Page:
Key Escrow for 21st century national security
I am fairly certain that the debate is already over (SJC hearings are scheduled July 8th) and the key escrow die has been cast for a STEM solution. STEM people can either help shape a solution or be left out.
Sept 16: WashPost leaks draft of NSC position (July) on strategic encryption options. Compare to my points re stakeholder demands/constraints I listed beginning of July.
Strong pushback has come from national security officials who think that they ought to be able to retrieve text messages, photos and other material when they have a warrant and who think that their inability to do so is hampering criminal and counterterrorism investigations. If they can’t gain access to decrypted data, they warn, there will be a tragedy that could have been averted.
“The encryption issue . . . both in this country and abroad is going to have a major impact on how law enforcement and intelligence do their jobs,” said a senior administration official, who was given permission to be interviewed, but on the condition of anonymity because of the topic’s sensitivity. “It’s not surprising that they want to make sure that the public discourse includes a healthy debate about their issues as well.”
July 6th OpEd WSJ
Earlier this year Mr. Comey asked Congress to act unless technologists come up with ways of allowing encryption to protect privacy from hackers while also allowing government agencies to conduct legal searches. “Technical people say it’s too hard,” he said. “My reaction to that is: Really? Really too hard? Too hard for the people we have in this country to figure something out? I’m not that pessimistic.”
Polished brief by @followFDD with feasible technical ideas (eg beacon, using approaches similar to say Blackhat 2011 Cui)
The first thing is to acknowledge that the era of absolute privacy, a short Western Enlightenment parenthesis in human history, is closing for good.
Any STEM solution will likely be imperfect so let’s aim for a minimax solution, as befits advanced deliberative republics such as the US.
We have four blocks to play with: Scientific, technological, engineering and mathematics (STEM). We have three (maybe four) stakeholders: US IC/LE, US public, US Constitution and rest of world.
- IC will need & want access to all keys, gov won’t settle for less.
- US citizens / society needs court enforceable, un-repudiable accountability of use.
- Solution must be compatible in spirit and letter with the US Constitution.
- World acceptable/tolerable or at least abuse detectable, or/and post-factum after time limit inspectable.
A problem worthy of attack proves its worth by fighting back
Here’s what I am thinking so far
- Need holistic society-tech-math-eng solution that leverages nation state advantage superlinearly on resources viz smaller groups/other nation states for now and foreseeable future.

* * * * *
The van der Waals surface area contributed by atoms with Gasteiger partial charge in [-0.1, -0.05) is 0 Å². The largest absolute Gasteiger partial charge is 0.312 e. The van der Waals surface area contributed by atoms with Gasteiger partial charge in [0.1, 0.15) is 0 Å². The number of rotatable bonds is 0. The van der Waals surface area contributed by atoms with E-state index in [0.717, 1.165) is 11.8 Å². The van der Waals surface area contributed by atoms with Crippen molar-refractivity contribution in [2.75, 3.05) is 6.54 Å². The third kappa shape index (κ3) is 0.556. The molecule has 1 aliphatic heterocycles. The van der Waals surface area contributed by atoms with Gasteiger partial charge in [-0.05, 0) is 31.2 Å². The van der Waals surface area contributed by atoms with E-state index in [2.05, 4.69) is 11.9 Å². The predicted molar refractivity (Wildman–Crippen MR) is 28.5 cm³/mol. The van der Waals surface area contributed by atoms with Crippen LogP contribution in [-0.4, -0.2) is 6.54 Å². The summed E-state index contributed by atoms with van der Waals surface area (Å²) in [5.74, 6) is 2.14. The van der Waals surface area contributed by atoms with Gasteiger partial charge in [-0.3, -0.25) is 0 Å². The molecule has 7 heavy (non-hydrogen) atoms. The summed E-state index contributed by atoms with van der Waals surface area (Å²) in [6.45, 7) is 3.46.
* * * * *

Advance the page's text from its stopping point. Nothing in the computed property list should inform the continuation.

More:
- Distributed proof-of-work schemes for m-out-n secret key-split scheme. Problem must be suited for US Gov superior available resources both in nature and size (say DWave solving speedups for certain problem types). Key splitting to protect US citizens from single entity abuse.
- P-o-W effort for problems in scheme must grow with foreseeable STEM progress (get progressively harder eg BitCoin approach) yet still stay accessible to US Gov resources but not other parties (even pooled)
- For world and US Constitution, need a ledger a la blockchain for verification, non-repudiation with built-in timer fuses for release, inspection decision etc.
- Key management provisions: Explicit key revocation, key access and key rotation procedures
July 8: @Dave_Korn_ had an insightful comment, useful to illustrate the various aspects I am angling for
Dave makes a good point. It isn’t, in some aspects, from a TEM point of view. DUAL_EC_DRBG lacked the ‘S’ (what could be called societal science) , points 2–4 of stakeholders: US public, US constitution and rest of world (hence n/m scheme, block chain, growth reqs etc)
July 8: A position paper by leading cryptographers and security experts on access mandates
1. Exceptional access would force Internet system developers to reverse forward secrecy design practices that seek to minimize the impact on user privacy when systems are breached.
2. The complexity of today’s Internet environment, with millions of apps and globally connected services, means that new law enforcement requirements are likely to introduce unanticipated, hard to detect security flaws.
3. The prospect of globally deployed exceptional access systems raises difficult problems about how such an environment would be governed and how to ensure that such systems would respect human rights and the rule of law.
The points above are used for reference in the debate space will be addressed as we flesh out our minimax solution.
The standout feature of Clipper’s design is its essential fragility. If one leg of the tripod fails, the entire construction tumbles down around it. [..]
The flaws in authentication illustrated that the designers and implementers of Clipper had made elementary mistakes that fundamentally undermined the purpose of all those other, expensive design components.
July 10: Let’s get down to business and look up a couple of numbers, do a couple of rough estimates (and/or back of envelope calculations when more applicable)
- Projections (trajectory) of traditional computing (TFlops + power consumption)
2. July 14: Projections of crypto key-length security (taken from useful BlueKrypt). Let’s take US NSA (Suite B) as a baseline, and for sanity checks French ANSSI and German BSI estimates
4. Computational complexity parameters
MIP* ⊇NEXP: Any multi-prover interactive proof system can be made to resist provers colluding secretly with quantum entanglement